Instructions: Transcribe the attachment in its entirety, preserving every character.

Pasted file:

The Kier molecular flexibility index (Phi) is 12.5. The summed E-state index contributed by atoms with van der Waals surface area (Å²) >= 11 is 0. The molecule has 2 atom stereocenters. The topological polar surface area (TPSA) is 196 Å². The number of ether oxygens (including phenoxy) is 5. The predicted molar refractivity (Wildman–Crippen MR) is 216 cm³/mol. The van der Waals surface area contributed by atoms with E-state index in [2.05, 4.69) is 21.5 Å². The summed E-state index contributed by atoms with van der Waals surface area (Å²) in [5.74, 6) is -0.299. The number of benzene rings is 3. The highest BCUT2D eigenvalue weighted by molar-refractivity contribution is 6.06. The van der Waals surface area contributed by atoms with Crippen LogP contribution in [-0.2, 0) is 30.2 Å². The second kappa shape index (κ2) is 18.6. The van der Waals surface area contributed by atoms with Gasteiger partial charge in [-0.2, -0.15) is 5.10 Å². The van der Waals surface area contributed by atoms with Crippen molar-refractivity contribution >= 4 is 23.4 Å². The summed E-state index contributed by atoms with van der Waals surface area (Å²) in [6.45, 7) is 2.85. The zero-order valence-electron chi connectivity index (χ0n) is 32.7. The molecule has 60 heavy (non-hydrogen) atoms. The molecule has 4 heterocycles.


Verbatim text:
The Kier molecular flexibility index (Phi) is 12.5. The summed E-state index contributed by atoms with van der Waals surface area (Å²) >= 11 is 0. The molecule has 2 atom stereocenters. The topological polar surface area (TPSA) is 196 Å². The number of ether oxygens (including phenoxy) is 5. The predicted molar refractivity (Wildman–Crippen MR) is 216 cm³/mol. The van der Waals surface area contributed by atoms with E-state index in [2.05, 4.69) is 21.5 Å². The summed E-state index contributed by atoms with van der Waals surface area (Å²) in [5.74, 6) is -0.299. The number of benzene rings is 3. The highest BCUT2D eigenvalue weighted by molar-refractivity contribution is 6.06. The van der Waals surface area contributed by atoms with Crippen LogP contribution in [-0.2, 0) is 30.2 Å². The second kappa shape index (κ2) is 18.6. The van der Waals surface area contributed by atoms with Gasteiger partial charge in [-0.2, -0.15) is 5.10 Å². The van der Waals surface area contributed by atoms with Crippen molar-refractivity contribution >= 4 is 23.4 Å². The summed E-state index contributed by atoms with van der Waals surface area (Å²) in [6.45, 7) is 2.85. The zero-order valence-electron chi connectivity index (χ0n) is 32.7. The molecule has 60 heavy (non-hydrogen) atoms. The molecule has 4 heterocycles.